For the Love of Toni: 4 of Her Best Novels and Quotes

Author Toni Morrison had an incredible way with words and possessed an understanding of the world that we may never see again.

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Toni Morrison writing at a desk.

Toni Morrison’s career spanned many decades and widely focused on social commentary. Specifically highlighting the treatment of black people in America, her works have sparked many debates over the years. She was vital in bringing Black literature to the forefront. Her books continue to be studied in many high school and college settings, despite recent attempts to ban many of her them, especially Beloved. Let’s take a look at some of her most influential books as well as a quote from each novel.

Beloved (1987)

I would be remiss not to start a Toni Morrison recommendation list with Beloved. Widely believed to be her best and most well-known novel, I have been studying it off and on for about four years now. It tells the story of Sethe, a freed slave grappling with her past both in terms of her trauma as well the decisions she’s made over the years. When the character Beloved appears, Sethe believes she is the ghost of the daughter that she killed to keep her from being taken back to slavery. The novel also explores how Sethe’s actions affect those that she loves. It heavily focuses on the theme of control and memories.

Cover art for Beloved. Beloved written in gold cursive on a red background.

“It’s so hard for me to believe in [time]. Some things go. Pass on. Some things just stay. I used to think it was my rememory. . . . But it’s not. Places, places are still there. If a house burns down, it’s gone, but the place-the picture of it-stays, and not just in my rememory, but out there, in the world.”

The Bluest Eye (1970)

Morrison’s first novel is also widely regarded as one of her best which is not an accomplishment many writers can claim. The novel follows the life of Pecola Breedlove, a young girl growing up in Lorain, Ohio (which also happens to be Morrison’s hometown) in 1941, just after The Great Depression. Often the target of harassment in her community and school life for her dark skin, she begins to wish for herself qualities that represent white American beauty, specifically blue eyes. This, combined with other trauma she experiences at the hands of others, causes her to eventually begin to lose her sense of self. The novel explores how the white standard of beauty influences Black communities as well as themes of storytelling and sexual abuse.

The Bluest Eye cover art. The Bluest Eye written in blue cursive on a white background.

“Try as she might, she could never get her eyes to disappear. So what was the point? They were everything. Everything was there, in them. All of those pictures, all of those faces. She had long ago given up the idea of running away to see new pictures, new faces, as Sammy had so often done.”

Song of Solomon (1977)

Another well-loved Morrison novel, Song of Solomon, tells the story of a black man during the Great Depression, Macon “Milkman” Dead III. Also set in the Great Depression, Milkman goes on a treasure hunt of sorts in search of gold that his father and aunt found when they were kids. During the search, he learns many things about his heritage and uncovers things he didn’t previously know about his otherwise wealthy and high-status family. The novel deals with themes of storytelling, the power of names, and racism. It specifically explores the themes of racism and how it isolates the Black community. It does so by only ever featuring white racism towards black Americans offstage and includes no white characters in the scenes themselves.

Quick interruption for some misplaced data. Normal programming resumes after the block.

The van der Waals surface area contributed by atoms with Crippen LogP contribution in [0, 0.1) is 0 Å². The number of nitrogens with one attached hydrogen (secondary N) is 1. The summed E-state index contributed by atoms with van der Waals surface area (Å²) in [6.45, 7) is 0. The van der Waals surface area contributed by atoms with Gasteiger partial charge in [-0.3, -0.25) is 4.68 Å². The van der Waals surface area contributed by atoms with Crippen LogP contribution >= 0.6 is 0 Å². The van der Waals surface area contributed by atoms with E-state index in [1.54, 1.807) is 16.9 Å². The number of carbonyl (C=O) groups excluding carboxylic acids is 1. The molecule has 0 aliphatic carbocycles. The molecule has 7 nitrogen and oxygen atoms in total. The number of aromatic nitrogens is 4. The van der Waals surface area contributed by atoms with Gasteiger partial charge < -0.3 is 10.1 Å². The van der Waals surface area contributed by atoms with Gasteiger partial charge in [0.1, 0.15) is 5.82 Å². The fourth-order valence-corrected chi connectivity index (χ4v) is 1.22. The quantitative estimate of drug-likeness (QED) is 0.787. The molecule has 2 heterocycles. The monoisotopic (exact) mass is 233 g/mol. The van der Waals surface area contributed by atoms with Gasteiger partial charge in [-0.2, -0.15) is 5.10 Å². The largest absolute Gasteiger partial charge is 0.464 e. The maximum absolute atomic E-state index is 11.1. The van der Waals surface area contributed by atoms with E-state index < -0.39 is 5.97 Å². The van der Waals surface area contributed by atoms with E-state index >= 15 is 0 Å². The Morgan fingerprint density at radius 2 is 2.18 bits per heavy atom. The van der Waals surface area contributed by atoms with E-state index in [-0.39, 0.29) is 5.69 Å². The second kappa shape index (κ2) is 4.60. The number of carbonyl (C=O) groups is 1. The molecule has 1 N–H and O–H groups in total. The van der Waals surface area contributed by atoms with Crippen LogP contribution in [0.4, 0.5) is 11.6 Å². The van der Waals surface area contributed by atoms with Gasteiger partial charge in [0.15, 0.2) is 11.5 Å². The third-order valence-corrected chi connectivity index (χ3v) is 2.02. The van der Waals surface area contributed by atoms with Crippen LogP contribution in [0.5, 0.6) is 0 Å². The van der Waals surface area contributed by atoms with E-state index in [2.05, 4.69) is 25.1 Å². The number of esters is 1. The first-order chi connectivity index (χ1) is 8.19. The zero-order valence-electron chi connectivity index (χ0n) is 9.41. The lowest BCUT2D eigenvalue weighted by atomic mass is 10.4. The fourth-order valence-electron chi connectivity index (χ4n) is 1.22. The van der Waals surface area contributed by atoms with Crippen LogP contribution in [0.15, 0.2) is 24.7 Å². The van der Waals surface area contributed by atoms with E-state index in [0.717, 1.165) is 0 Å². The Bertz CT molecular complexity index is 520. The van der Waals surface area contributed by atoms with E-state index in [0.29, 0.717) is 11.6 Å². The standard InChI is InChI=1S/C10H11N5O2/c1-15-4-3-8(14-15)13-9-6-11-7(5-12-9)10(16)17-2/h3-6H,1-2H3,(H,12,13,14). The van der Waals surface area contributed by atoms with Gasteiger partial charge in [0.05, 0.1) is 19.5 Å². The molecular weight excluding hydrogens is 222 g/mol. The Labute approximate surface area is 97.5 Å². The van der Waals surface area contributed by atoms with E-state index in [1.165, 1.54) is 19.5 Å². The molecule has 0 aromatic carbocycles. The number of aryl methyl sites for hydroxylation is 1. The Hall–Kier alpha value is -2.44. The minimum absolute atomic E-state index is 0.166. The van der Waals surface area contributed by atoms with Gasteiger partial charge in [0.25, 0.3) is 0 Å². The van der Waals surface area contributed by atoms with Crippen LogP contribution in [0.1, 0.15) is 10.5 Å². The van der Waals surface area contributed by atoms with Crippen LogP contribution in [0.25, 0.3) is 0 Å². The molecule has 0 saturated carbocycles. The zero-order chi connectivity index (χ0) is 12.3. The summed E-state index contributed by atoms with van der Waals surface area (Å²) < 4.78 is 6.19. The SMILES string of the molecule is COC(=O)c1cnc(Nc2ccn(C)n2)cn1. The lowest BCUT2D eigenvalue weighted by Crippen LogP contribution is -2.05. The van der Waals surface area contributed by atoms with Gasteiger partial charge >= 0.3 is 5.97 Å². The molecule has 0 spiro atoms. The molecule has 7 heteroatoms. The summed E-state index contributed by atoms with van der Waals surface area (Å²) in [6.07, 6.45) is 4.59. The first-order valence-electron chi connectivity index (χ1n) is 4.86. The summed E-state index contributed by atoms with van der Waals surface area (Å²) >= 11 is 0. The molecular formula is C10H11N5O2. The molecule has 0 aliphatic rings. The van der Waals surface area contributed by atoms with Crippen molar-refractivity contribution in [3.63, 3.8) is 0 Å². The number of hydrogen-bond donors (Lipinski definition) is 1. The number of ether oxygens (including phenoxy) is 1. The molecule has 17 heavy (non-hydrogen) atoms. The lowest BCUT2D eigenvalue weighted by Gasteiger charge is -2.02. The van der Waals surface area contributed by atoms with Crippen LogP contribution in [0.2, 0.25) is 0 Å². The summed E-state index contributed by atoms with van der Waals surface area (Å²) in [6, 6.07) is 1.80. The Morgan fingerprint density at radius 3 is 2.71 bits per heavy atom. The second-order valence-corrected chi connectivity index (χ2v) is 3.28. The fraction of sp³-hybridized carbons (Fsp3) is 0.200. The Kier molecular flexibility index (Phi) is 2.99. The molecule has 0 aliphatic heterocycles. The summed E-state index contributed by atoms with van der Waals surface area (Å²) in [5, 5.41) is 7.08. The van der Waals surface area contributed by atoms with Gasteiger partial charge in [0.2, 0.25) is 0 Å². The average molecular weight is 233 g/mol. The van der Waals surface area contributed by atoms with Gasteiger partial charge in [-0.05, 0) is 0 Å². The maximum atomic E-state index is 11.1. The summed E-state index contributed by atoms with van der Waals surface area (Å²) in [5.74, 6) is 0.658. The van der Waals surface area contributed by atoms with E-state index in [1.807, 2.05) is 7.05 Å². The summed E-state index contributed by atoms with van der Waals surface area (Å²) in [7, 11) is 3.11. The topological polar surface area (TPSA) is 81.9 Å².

Song of Solomon cover art. Song of Solomon in light tan cursive and blue background.

“Perhaps that’s what all human relationships boil down to: Would you save my life? or would you take it?”

Sula (1973)

Morrison’s sophomore novel, Sula, tells the story of two young girls living in the black neighborhood of Bottom in the 1920s. Sula and Nel could not be more different. Nel is raised in a conservative, high-moral family, while Sula is raised by her mother and grandmother, who, while very eccentric, are well respected and loved by the town. Despite this, the girls are best friends. Nel gets married right out of high school, and Sula leaves town soon after, not to return for nearly a decade. When she does return, it seems she leaves destruction at every corner, both in reuniting with her family as well as with Nel. The novel features themes of racism and the power of love and is a continuation of Morrison’s early interest in girlhood. It also features themes of female relationships.

Cover art for Sula. Sula in gold cursive text on a green background.

“…Sula was wrong. Hell ain’t things lasting forever. Hell is change.” Not only did men leave and children grow up and die, but even the misery didn’t last. One day she wouldn’t even have that. This very grief that had twisted her into a curve on the floor and flayed her would be gone.”

Toni Morrison was a talent like no other. She had the power to revisit the same themes again and again but always make them feel like something new. Her most explored themes were racism and the power of storytelling. She was able to take both of these and sew them into her novels with ease and make them seem new. As we remember and miss her talent, it is also important we express our gratitude for what she brought to this world, literarily or otherwise.

To learn more about the life and legacy of Toni Morrison, click here.